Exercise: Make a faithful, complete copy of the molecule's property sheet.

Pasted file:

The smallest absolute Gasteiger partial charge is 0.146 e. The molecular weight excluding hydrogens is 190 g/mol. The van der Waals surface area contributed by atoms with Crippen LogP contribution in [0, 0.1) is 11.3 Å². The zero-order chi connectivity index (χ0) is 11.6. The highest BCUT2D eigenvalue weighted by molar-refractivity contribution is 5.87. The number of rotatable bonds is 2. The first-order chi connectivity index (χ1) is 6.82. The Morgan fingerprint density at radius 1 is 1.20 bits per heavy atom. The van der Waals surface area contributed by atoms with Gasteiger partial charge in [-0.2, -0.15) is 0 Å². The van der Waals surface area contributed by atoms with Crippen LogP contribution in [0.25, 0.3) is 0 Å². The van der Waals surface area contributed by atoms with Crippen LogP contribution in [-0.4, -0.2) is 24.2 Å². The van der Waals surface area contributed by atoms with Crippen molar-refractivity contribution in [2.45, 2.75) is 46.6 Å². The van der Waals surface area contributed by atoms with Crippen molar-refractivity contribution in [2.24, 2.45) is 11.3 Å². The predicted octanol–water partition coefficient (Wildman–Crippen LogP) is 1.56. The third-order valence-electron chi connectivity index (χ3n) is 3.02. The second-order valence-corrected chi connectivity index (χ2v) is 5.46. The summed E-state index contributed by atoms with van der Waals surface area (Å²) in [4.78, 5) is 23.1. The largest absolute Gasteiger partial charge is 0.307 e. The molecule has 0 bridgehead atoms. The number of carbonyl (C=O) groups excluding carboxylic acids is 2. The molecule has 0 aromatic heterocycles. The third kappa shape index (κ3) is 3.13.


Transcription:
The smallest absolute Gasteiger partial charge is 0.146 e. The molecular weight excluding hydrogens is 190 g/mol. The van der Waals surface area contributed by atoms with Crippen LogP contribution in [0, 0.1) is 11.3 Å². The zero-order chi connectivity index (χ0) is 11.6. The highest BCUT2D eigenvalue weighted by molar-refractivity contribution is 5.87. The number of rotatable bonds is 2. The first-order chi connectivity index (χ1) is 6.82. The Morgan fingerprint density at radius 1 is 1.20 bits per heavy atom. The van der Waals surface area contributed by atoms with Gasteiger partial charge in [-0.2, -0.15) is 0 Å². The van der Waals surface area contributed by atoms with Crippen LogP contribution in [0.25, 0.3) is 0 Å². The van der Waals surface area contributed by atoms with Crippen LogP contribution in [-0.4, -0.2) is 24.2 Å². The van der Waals surface area contributed by atoms with Crippen molar-refractivity contribution in [2.45, 2.75) is 46.6 Å². The van der Waals surface area contributed by atoms with Crippen molar-refractivity contribution in [2.24, 2.45) is 11.3 Å². The predicted octanol–water partition coefficient (Wildman–Crippen LogP) is 1.56. The third-order valence-electron chi connectivity index (χ3n) is 3.02. The second-order valence-corrected chi connectivity index (χ2v) is 5.46. The summed E-state index contributed by atoms with van der Waals surface area (Å²) in [4.78, 5) is 23.1. The largest absolute Gasteiger partial charge is 0.307 e. The molecule has 0 bridgehead atoms. The number of carbonyl (C=O) groups excluding carboxylic acids is 2. The molecule has 0 aromatic heterocycles. The third kappa shape index (κ3) is 3.13.